In "Misogynistic Men Online: How the Red Pill Helped Elect Trump," published in Signs: Journal of Women in Culture and Society, Pierce Alexander Dignam and Deana A. Rohlinger examine the transformation of online alt-right forums from marginal spaces of misogynistic collective identity to sites of political mobilization. Dignam and Rohlinger focus on how the sudden political pivot of one of these semianonymous forums, the Red Pill, garnered support for Donald Trump during the 2016 presidential election. In so doing, they shed light on both the increasing salience of online discourse in contemporary politics and on the central roles that misogyny and antifeminism played in the 2016 campaign and election results.
Members of the alt-right view recent cultural and institutional changes as an attack on what they perceive to be the natural order: a society dominated by white males. As women begin to make social and political gains, online men's rights activists exhibit a backlash that is actually, Dignam and Rohlinger argue, a misplaced response to neoliberalism.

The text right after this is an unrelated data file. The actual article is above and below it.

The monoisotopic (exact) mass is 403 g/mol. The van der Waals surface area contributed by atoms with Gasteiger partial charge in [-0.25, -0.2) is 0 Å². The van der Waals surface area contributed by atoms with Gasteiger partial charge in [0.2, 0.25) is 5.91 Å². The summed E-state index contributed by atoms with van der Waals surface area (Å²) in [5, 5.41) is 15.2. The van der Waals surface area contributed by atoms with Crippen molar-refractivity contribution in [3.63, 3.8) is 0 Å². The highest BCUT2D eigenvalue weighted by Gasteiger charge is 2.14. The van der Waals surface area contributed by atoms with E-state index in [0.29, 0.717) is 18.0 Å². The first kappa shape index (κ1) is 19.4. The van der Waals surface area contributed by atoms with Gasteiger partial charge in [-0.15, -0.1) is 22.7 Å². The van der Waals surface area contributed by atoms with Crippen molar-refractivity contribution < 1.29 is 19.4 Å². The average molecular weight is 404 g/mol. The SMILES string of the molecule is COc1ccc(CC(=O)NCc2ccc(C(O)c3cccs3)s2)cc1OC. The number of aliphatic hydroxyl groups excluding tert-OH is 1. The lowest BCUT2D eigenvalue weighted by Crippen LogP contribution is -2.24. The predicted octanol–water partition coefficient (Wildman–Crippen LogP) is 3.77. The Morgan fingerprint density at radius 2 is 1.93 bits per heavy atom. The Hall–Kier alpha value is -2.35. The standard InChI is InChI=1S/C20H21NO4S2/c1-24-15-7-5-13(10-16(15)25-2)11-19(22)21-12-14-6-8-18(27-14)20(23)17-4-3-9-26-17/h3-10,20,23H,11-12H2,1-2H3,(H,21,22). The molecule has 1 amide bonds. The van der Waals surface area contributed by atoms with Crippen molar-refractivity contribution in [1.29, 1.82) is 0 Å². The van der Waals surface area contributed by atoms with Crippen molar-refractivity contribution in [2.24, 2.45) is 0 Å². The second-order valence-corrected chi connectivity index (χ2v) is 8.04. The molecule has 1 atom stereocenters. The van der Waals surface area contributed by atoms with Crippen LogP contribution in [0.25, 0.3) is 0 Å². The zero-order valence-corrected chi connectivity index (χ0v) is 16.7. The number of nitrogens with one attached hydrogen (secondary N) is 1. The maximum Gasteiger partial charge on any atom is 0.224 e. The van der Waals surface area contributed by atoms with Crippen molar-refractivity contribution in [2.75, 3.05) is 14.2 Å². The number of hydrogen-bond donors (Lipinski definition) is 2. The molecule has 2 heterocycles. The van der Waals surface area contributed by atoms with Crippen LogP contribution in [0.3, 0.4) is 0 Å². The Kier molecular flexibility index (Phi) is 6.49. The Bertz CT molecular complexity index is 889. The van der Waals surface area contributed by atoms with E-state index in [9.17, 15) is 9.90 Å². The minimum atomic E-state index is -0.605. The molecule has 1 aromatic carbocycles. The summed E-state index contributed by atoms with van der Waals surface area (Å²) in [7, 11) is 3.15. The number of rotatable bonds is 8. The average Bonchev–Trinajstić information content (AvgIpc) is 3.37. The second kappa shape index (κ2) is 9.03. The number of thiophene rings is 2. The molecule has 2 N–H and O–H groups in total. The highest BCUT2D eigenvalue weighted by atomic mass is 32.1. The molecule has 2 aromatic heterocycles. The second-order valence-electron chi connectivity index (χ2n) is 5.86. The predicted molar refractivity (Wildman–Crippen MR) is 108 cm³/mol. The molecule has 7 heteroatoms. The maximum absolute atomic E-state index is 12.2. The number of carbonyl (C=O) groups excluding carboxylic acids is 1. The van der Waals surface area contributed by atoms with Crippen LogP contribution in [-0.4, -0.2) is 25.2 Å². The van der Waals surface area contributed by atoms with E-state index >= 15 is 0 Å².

Authors - Forums - Reddit - Stormfront - Discourse
The authors contend that anonymous virtual forums, such as Reddit and Stormfront, have amplified existing misogynistic discourse and enabled men's rights activists to foster a sense of community and oppositional consciousness. The rise of misogynistic online forums and their increasing politicization is indicative of a larger shift in the way the men's rights activists act on their ideology.
Utilizing social movement theory, the authors analyze identity talk to demonstrate how Red Pill moderators were able to control discourse and successfully spur political action among users. Initially conceived as a space to complain about the perceived demasculization and oppression of men, the Red Pill functioned as...
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